New “cryocooler” gets scientists hot under the collar


A new high-frequency cooling device was recently demoed at the Maryland-based National Institute of Standards and Technology (NIST) building. The cooler tackles several ongoing challenges, including lower external temperatures, higher frequencies, and rapid cooling.

Targeted at industrial space and military applications, the $quot;cryocooler$quot; is able to achieve extremely cold temperatures (-370 degrees Fahrenheit) quickly, by using helium gas.

The cooler operates at 120 Hz, which is twice the speed of normal cooling devices. Accordingly, a smaller oscillator is used to generate the gas flow, cutting back on the size of the cooler. The NIST claims this is all done without losing any efficiency, which has been a problem with smaller coolers in the past.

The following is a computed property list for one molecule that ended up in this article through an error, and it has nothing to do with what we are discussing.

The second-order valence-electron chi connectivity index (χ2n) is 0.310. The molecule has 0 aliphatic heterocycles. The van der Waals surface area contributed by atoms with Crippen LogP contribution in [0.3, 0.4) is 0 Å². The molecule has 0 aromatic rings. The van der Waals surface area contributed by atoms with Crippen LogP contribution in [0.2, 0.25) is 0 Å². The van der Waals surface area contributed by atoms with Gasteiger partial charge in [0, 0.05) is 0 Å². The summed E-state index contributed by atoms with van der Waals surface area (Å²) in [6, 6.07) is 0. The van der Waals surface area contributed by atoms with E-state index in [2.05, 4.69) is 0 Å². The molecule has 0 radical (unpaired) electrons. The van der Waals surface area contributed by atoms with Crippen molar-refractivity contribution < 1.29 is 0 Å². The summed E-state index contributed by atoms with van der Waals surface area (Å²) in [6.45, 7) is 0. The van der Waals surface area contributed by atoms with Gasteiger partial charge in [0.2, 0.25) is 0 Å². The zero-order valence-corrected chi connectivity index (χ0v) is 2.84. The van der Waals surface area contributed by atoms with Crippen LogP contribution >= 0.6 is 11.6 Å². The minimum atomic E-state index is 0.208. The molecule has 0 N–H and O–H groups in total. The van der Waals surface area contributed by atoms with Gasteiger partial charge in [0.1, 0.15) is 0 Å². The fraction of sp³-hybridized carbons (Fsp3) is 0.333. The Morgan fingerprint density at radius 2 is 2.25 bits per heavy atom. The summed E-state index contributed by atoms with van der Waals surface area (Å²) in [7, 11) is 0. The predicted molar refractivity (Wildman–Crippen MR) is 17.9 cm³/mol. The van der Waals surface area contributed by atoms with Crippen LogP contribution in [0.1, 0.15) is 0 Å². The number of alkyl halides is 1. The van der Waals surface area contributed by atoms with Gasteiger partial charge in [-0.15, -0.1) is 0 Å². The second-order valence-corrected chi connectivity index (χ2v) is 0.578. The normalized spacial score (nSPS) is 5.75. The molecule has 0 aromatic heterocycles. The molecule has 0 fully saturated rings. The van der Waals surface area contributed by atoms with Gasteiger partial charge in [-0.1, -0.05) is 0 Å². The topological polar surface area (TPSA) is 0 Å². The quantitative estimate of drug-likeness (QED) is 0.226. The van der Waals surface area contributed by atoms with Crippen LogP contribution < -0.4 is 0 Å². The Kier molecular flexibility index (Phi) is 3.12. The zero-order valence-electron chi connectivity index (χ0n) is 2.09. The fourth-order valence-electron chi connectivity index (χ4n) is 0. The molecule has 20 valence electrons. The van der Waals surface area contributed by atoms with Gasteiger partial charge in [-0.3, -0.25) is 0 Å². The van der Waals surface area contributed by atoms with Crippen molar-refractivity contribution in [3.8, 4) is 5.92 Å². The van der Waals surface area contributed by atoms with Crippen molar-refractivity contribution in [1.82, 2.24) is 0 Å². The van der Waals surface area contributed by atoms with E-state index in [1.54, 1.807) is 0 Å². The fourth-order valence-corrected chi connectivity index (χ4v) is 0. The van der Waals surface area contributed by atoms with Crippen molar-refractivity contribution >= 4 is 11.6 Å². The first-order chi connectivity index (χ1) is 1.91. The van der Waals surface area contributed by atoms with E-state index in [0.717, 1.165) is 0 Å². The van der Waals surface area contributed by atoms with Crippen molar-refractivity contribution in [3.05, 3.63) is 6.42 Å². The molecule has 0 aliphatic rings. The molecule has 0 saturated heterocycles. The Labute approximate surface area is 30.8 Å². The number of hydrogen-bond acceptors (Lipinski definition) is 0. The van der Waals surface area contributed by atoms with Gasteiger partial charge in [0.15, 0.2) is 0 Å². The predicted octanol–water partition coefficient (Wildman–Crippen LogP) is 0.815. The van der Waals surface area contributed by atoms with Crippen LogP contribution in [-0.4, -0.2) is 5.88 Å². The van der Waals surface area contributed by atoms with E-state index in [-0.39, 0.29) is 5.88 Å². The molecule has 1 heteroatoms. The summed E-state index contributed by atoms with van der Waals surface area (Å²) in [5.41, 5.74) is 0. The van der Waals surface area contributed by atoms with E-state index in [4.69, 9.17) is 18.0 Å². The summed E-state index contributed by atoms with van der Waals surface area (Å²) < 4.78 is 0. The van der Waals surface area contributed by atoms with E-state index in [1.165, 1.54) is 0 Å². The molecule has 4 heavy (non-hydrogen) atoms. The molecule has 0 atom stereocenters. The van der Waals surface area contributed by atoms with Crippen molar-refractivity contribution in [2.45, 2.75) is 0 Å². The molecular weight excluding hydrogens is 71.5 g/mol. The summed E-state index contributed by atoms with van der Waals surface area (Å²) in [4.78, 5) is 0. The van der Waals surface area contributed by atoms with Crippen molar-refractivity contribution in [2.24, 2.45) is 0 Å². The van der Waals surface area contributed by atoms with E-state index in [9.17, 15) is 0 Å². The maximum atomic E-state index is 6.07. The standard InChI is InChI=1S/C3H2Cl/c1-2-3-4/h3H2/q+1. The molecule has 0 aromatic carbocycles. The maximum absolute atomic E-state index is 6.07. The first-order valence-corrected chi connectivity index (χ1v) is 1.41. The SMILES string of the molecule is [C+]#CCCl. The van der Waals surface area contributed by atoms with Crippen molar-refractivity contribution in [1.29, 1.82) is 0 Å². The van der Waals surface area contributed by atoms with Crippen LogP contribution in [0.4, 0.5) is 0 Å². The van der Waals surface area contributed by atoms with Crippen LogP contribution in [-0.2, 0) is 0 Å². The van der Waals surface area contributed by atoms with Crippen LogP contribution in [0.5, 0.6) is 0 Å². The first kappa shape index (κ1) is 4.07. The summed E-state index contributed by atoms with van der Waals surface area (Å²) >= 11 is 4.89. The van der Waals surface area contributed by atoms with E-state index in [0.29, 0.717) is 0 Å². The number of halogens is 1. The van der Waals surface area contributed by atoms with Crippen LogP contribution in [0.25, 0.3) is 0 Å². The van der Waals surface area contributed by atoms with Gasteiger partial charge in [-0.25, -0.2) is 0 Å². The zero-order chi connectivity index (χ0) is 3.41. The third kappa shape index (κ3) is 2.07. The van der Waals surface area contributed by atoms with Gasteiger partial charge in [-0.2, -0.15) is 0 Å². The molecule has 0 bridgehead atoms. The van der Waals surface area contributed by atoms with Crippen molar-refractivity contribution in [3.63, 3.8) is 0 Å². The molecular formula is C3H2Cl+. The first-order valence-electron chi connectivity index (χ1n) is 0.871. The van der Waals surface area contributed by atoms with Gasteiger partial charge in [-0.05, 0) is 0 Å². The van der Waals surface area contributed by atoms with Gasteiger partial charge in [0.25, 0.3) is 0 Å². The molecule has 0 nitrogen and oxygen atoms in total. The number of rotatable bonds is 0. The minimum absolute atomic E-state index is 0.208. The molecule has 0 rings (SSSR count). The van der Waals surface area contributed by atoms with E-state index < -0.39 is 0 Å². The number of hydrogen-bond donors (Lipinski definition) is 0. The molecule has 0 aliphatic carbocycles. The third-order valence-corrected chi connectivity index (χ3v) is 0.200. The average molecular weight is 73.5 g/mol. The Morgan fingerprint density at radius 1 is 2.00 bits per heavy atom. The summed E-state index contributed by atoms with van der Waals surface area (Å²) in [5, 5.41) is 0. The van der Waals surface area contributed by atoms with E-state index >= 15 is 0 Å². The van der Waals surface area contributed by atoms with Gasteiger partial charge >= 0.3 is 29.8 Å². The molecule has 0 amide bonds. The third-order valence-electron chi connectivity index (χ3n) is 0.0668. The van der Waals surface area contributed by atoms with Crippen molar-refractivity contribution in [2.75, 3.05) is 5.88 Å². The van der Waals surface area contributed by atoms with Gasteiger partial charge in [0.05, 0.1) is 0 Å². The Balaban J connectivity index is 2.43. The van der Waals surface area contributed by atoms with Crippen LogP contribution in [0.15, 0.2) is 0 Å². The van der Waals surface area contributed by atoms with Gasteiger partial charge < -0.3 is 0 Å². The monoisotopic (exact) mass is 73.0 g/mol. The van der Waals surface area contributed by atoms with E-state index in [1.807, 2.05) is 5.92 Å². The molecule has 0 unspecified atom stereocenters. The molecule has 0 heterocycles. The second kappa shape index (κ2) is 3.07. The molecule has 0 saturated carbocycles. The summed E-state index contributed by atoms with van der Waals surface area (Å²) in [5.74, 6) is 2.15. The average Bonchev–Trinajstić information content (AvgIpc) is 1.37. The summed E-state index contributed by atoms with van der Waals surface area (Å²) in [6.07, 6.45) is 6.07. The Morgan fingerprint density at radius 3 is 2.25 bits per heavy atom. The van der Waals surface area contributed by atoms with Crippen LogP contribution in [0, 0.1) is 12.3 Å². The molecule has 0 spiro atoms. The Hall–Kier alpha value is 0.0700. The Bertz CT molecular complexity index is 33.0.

Cryogenic cooling methods are one of the NIST’s main focuses in current research, and the government organization says it hopes to eventually reach operating frequencies of 1000 Hz without losing any efficiency.

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